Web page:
A slide stop 178 is secured to base 14 by a pair of conventional machine screws 180. A cam wall 182 is secured to base 14 by a pair of machine screws 184. The cam wall includes a cam wall surface 186 which is engageable with back face wall 176 of the cam. A cam wall stop 188 is mounted in a cam wall stop groove 190 in base 14. The cam wall stop is held in position by a pair of conventional screws 192 to secure the cam wall against movement relative to the base.
The workpiece or blank 26 is, in this instance, made of cold rolled steel. The blank is a continuous closed figure having a hollow center. The blank has its outer surface formed as a portion of a sphere and the inner surface is also a portion of a sphere.
The blank receptacle 66 of the female die conforms to the outer surface of the blank. As was mentioned above, the female die is split on a plane extending through the center of the die apertures. The blank is inserted into the blank receptacle by first lifting upper plate 84 off of lower plate 82 and positioning the blank in the blank receptacle with the male die and male die support within the open interior of the blank. The upper plate 84 is then placed on the lower plate to complete blank receptacle 66.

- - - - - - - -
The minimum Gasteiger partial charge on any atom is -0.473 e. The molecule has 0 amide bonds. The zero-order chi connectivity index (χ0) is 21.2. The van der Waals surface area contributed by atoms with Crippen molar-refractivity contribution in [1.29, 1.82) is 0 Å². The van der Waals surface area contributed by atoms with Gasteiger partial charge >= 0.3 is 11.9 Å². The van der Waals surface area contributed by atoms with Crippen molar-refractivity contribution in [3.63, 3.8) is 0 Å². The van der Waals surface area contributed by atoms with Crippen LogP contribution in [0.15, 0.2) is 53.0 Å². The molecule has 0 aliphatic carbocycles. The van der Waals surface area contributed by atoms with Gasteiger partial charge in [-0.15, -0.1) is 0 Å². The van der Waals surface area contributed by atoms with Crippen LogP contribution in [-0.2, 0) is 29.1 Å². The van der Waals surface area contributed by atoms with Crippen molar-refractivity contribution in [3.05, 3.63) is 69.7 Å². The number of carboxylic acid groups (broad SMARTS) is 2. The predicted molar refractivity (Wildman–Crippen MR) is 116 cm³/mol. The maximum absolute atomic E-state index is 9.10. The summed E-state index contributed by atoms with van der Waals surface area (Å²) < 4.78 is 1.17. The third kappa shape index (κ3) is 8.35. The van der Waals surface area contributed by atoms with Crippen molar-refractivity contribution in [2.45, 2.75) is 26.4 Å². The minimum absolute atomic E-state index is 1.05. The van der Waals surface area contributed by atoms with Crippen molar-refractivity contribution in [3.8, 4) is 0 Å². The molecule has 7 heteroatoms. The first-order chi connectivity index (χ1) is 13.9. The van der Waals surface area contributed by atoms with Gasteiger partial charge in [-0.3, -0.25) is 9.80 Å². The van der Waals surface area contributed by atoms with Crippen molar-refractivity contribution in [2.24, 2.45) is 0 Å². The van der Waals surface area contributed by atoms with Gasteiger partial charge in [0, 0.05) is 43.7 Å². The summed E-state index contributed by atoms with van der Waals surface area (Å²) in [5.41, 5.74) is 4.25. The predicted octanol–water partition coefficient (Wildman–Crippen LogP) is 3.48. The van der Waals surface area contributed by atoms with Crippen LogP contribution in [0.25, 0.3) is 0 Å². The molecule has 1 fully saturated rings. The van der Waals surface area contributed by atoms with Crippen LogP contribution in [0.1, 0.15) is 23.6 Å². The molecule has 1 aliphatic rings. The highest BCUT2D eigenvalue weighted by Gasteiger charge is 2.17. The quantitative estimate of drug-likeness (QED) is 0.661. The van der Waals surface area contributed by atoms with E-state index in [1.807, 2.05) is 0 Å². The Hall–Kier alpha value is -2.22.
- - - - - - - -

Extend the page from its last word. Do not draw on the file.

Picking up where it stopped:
In order to pierce the blank, the conventional power press 12 is operated as is conventional. After the upper plate is placed into position, the ram is brought down toward the femal die. The guide stud and the guide pillar mate with the forward opening and rear slot, respectively, so that the sliding guide is connected to the guide stud and guide pillar for guiding the male die in a straight line which is on the same straight line as that which the slot 38 in body 36 guides the male die through the cooperation of body 36 with slide 18.
Ram 30 in conventional operation moves down until head 28 engages the upper surface of upper plate 84 of the female die. The engagement of the head with the female die secures the female die into position and holds the upper plate in tight engagement with the lower plate. Simultaneous with the downward movement of the head into engagement with the upper plate, cam 34 moves downward so that cam surface 172 engages the surface 174 of sliding guide 158 and cam surface 50 of the slide while back force 176 engages cam wall surface 186. Continued movement of cam 34 downward moves the slide toward the left as viewed in FIGS. 6 and 7. The movement of the slide is against the force of springs 64 and moves the male die toward the blank. The male die engages the blank and forces the metal of the blank out through die aperture 80. Movement of the cam is restricted to a vertical movement since the cam wall 182 prevents the cam from moving to the right as viewed in FIGS. 6 and 7. Once the male die has completed its cut through the workpiece, a slug, which is the metal cut out of the blank, is forced out through the die aperture. The movement of the slide is restricted to a straight line movement by slot 38 in the guide body and sliding guide 158 which is in engagement with post 122 of the male die support and guide pillar 138.